At the end of his career, New Enterprise Associates's Dick Kramlich is out to prove that megafunds can still pay off
Even some of Dick Kramlich's friends worry he's headed for trouble. The 74-year-old co-founder of the venture capital firm New Enterprise Associates just raised a new fund so large that many in Silicon Valley think he'll never be able to keep up with the returns at other top firms. NEA's $2.48 billion fund is 20 times the size of the average venture fund raised last year and is the largest launched since the financial crisis. Bob Ackerman, the founder of Allegis Capital who made his first fortune with Kramlich, says NEA's task would be tough in the best of circumstances and looks near-impossible now because it's so hard for venture firms to sell their startups through initial public offerings. "Big funds need big IPOs to generate a return, and those have been in short supply for a very long time," says Ackerman.
Such skepticism is widespread as the Valley legend begins his last act. Kramlich says NEA's 13th fund will be his last as a full-time partner, capping a career in which he helped commercialize everything from balloon angioplasty to PowerPoint. When it's over, he says, he'll have the last laugh. "With me, you're dealing with a different kind of cat," he says. "I don't have an ego. I have quiet confidence."
Kramlich and NEA 13 are part of a broader debate about the best way to finance innovation. In the wake of the economic crisis and a sharp decline in startups going public, many experts believe the venture business has to get much smaller, shrinking individual funds and the total size of the $200 billion industry by as much as half. VCs like Ackerman, Greycroft Partners' Alan Patricof, and Netscape co-founder Marc Andreessen say the best approach is to put dabs of money into lots of tiny companies, quickly discarding ideas that flame out and feeding those that work. They may initially invest $1 million in the average startup, rather than the $20 million NEA typically has.
Kramlich and his backers counter that startups need serious money if they're going to tackle the kinds of issues that boost the economy and raise living standards. A new drug can cost hundreds of millions of dollars to develop. Tesla Motors has raised $223 million to build electric cars. "If you're going to climb Mount Everest, you can't do it with gym shorts and sneakers," says Alan E. Salzman, chief executive of Vantage Point Venture Partners, a Tesla investor.
NEA took a year longer than expected to raise its 13th fund, largely because of Lehman Brothers' collapse, says Suzanne King, the partner in charge of fund-raising. Kramlich and his partners ultimately got the money by convincing institutional investors of their approach: They plan to hedge their bets on newly formed companies by also backing more-mature startups that have perfected their technology and will use NEA's cash to grow. The fund will focus on health care, energy, and tech companies, while looking for opportune deals in other sectors. "We wanted a diversified fund with a flexible strategy, and that's what these guys do," says Vince Smith, chief investment officer of Kansas' Public Employees Retirement System, which put $10 million into the fund.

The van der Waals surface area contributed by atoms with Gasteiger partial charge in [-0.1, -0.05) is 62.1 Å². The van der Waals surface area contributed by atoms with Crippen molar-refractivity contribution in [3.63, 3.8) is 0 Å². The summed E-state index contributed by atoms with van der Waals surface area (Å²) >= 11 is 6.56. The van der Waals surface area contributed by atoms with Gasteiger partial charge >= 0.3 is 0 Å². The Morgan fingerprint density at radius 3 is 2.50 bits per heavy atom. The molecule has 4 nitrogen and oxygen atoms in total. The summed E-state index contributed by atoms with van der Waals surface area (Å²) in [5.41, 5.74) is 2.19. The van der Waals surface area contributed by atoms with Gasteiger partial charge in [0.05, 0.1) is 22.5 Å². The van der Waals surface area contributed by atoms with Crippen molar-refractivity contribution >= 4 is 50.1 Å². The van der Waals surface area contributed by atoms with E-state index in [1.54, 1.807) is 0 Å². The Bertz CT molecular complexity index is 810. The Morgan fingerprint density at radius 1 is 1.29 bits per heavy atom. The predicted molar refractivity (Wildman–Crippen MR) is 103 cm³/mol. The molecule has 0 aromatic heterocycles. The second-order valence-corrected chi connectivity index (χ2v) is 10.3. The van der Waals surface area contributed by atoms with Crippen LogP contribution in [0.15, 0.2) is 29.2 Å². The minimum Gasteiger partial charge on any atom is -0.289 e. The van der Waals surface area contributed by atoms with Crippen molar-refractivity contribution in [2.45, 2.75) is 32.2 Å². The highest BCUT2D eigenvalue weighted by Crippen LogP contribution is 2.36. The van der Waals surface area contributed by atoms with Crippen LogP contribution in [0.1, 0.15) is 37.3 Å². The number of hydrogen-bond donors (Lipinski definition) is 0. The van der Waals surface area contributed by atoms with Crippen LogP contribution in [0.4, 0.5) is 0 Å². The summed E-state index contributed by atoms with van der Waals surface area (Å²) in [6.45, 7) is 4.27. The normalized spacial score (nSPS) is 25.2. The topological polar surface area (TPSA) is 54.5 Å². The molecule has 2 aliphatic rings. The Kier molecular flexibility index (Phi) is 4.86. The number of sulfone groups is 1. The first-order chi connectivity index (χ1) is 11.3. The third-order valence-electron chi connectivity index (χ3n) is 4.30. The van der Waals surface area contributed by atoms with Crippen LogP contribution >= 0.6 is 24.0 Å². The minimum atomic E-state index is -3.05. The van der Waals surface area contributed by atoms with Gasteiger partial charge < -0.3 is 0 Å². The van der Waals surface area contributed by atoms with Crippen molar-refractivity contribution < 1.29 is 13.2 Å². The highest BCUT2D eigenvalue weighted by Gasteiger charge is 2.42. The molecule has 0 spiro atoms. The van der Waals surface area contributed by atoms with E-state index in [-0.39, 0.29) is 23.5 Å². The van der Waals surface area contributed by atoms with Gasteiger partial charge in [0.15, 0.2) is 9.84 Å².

NEA 13 made 15 investments before the fund closed in early January. The biggest was in Boulder (Colo.)-based Clovis Oncology, which plans to buy cancer treatments from inventors who lack the money or management skills to get them to market, says CEO Patrick J. Mahaffy. Clovis will run clinical trials, work with regulators, and handle marketing, splitting rewards with inventors. The NEA fund put $20 million into Montclair (N.J.) e-tailer Diapers.com, largely for marketing. It's also invested in social-networking and energy startups.
The challenge for NEA is the math, say advocates for smaller venture funds, such as Ackerman. Historically, venture firms have had to triple their money over 10 years to give investors top-notch returns. In a stock market where it's difficult to take even small companies public, that looks highly unlikely, say the skeptics. "Turning $150 million into $450 million is a lot easier than turning $2.5 billion into $7.5 billion," says Ackerman. He figures NEA needs its portfolio companies to be worth a total of $50 billion. "In one fund, you need 50 $1 billion exits? Or 200 $250 million exits? Has that ever been done?"
Still, big venture funds have done better than most others in the past. Of the 11 funds of $1 billion or more raised through 2005, all of them outperformed the average fund raised the same year, according to researcher Cambridge Associates. NEA has raised three funds of $1 billion or more, and all three rank in the top 30% of funds raised the same year, Cambridge says.
In the last stretch of his career, Kramlich is giving more responsibility to younger NEA partners and laying plans to build a museum for digital and audio art. But before he goes part-time, he wants to show he can thrive during what may turn out to be the worst stretch for the venture business in decades. "This season...will validate we've built an organization equal to trying circumstances," he says. "The legacy I want is top-quality people and a top-quality institution that combines the venture art form with scale."